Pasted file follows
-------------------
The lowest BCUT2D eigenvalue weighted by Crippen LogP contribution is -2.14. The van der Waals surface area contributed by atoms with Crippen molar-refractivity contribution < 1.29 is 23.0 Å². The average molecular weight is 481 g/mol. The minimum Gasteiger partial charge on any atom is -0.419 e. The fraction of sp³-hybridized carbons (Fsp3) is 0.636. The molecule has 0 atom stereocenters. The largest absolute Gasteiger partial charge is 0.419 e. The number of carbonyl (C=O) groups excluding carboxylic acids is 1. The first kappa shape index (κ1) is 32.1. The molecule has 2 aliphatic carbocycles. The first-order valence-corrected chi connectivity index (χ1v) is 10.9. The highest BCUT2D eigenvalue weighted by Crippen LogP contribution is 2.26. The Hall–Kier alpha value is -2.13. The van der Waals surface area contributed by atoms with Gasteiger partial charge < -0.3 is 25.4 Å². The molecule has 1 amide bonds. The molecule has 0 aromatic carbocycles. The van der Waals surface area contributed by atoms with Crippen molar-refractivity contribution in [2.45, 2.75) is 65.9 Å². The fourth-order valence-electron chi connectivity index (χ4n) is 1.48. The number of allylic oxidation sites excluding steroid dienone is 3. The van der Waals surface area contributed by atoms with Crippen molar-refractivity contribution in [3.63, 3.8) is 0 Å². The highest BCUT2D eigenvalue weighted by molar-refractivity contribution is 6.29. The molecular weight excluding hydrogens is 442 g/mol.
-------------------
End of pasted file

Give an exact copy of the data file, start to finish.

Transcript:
The lowest BCUT2D eigenvalue weighted by Crippen LogP contribution is -2.14. The van der Waals surface area contributed by atoms with Crippen molar-refractivity contribution < 1.29 is 23.0 Å². The average molecular weight is 481 g/mol. The minimum Gasteiger partial charge on any atom is -0.419 e. The fraction of sp³-hybridized carbons (Fsp3) is 0.636. The molecule has 0 atom stereocenters. The largest absolute Gasteiger partial charge is 0.419 e. The number of carbonyl (C=O) groups excluding carboxylic acids is 1. The first kappa shape index (κ1) is 32.1. The molecule has 2 aliphatic carbocycles. The first-order valence-corrected chi connectivity index (χ1v) is 10.9. The highest BCUT2D eigenvalue weighted by Crippen LogP contribution is 2.26. The Hall–Kier alpha value is -2.13. The van der Waals surface area contributed by atoms with Gasteiger partial charge < -0.3 is 25.4 Å². The molecule has 1 amide bonds. The molecule has 0 aromatic carbocycles. The van der Waals surface area contributed by atoms with Crippen molar-refractivity contribution in [2.45, 2.75) is 65.9 Å². The fourth-order valence-electron chi connectivity index (χ4n) is 1.48. The number of allylic oxidation sites excluding steroid dienone is 3. The van der Waals surface area contributed by atoms with Crippen molar-refractivity contribution in [3.63, 3.8) is 0 Å². The highest BCUT2D eigenvalue weighted by molar-refractivity contribution is 6.29. The molecular weight excluding hydrogens is 442 g/mol.